Former P&G CEO to help lead $1B tech firm with major Cincinnati operation (Cincinnati Business Courier)

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From CPG to Silicon Valley…Bob McDonald, former CEO of P&G, joins the board of digital experience provider: Quotient Technology, Inc. Read on to learn why he feels bullish about their digital solutions.

Former Procter & Gamble Co. CEO Bob McDonald has been appointed to the board of Quotient Technology Inc., a $1 billion Silicon Valley tech firm that works closely with P&G and has more than 200 employees in Cincinnati.

McDonald, 65, an Indian Hill resident who was chief executive of the Cincinnati-based maker of consumer goods such as Tide detergent (NYSE: PG) from 2009 until he retired from P&G in May 2013, is expected to provide Quotient with insights on the consumer-packaged goods and retail industries.

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Changing Tastes: How Nestlé Stays on Top of Consumer Trends (Mack Institute for Innovation Management)

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Innovation is hyper critical to success in the fast-paced world of consumer goods. Find out how Nestle overcomes the challenges of a large organization by creating their own “startups” to spur innovation and drastically reduce time-to-market.

For large firms, which often have different divisions with their own agendas, it can be difficult to innovate effectively and keep the company moving in a unified direction. In this episode of Mastering Innovation on SiriusXM Channel 132, Business Radio Powered by The Wharton School, Rui Barbas, Chief Strategy Officer at Nestlé USA, describes how the food and beverage giant addresses this challenge through what he calls a hybrid growth model.

To stay ahead of changing consumer tastes, Nestlé’s growth model focuses on two goals: optimizing the products and resources that they have currently, while at the same time investing in new ventures and acquisitions that allow for new revenue streams and capabilities. While external innovation used to be stigmatized within the industry, it’s now become a valuable strategy for Nestlé. Barbas discusses the rapidly changing landscape of the food industry, as well as the challenge of achieving a balance between nutrition, taste, and profitability.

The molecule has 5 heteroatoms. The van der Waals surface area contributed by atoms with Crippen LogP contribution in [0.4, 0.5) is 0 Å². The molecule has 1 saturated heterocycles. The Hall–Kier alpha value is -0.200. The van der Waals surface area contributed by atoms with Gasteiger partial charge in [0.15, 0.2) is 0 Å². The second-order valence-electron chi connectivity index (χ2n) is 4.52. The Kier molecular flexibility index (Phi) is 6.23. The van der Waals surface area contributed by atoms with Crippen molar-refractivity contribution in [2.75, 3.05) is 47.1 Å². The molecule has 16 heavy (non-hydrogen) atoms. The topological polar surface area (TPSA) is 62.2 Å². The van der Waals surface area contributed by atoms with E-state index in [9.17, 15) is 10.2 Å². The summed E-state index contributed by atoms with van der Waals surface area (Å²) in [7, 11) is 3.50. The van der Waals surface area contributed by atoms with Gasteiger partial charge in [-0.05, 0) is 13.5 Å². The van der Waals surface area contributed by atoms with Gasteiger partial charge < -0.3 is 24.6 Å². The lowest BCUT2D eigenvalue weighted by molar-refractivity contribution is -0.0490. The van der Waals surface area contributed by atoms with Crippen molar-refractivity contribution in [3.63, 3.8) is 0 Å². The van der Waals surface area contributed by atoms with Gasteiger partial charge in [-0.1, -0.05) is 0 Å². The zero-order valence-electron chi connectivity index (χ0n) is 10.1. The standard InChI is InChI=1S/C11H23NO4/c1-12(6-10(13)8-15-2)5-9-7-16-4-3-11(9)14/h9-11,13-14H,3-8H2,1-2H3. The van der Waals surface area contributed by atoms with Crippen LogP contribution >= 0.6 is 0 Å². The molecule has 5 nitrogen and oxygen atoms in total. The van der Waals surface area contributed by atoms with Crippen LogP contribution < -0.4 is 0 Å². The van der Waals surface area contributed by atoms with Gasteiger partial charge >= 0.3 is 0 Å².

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A new class of wellness beverages is trying to change how we think about beauty (Glossy)

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Beauty from a can?  Wellness beverage companies are currently targeting consumers interested in cultivating beauty from the inside-out.  We haven’t cracked one yet, but we’re willing to give it a try (it sounds a lot easier than going to the gym).

Much in the way that fashion has gone through upheavals and paradigm shifts in the past decade — like Lululemon bringing athleisure to the masses or how the luxury market is now enamored with casual streetwear — so is beauty, increasingly blending into wellness and vice versa.

Wellness is not a vertical product category — as it stands, it can pervade almost every aspects of a person’s life. There’s workplace wellness, wellness apps, wellness festivals and wellness retreats from SoulCycle and wellness hotels from Equinox. In fact,  beauty, personal care, and anti-aging products within the wellness sector grew over 4 percent to nearly $1.1 billion in 2017, according to the Global Wellness Institute; the beauty supplements category, specifically, is expected to rise to $6.8 billion globally by 2024, up from $3.5 billion in 2016, according to Statista.

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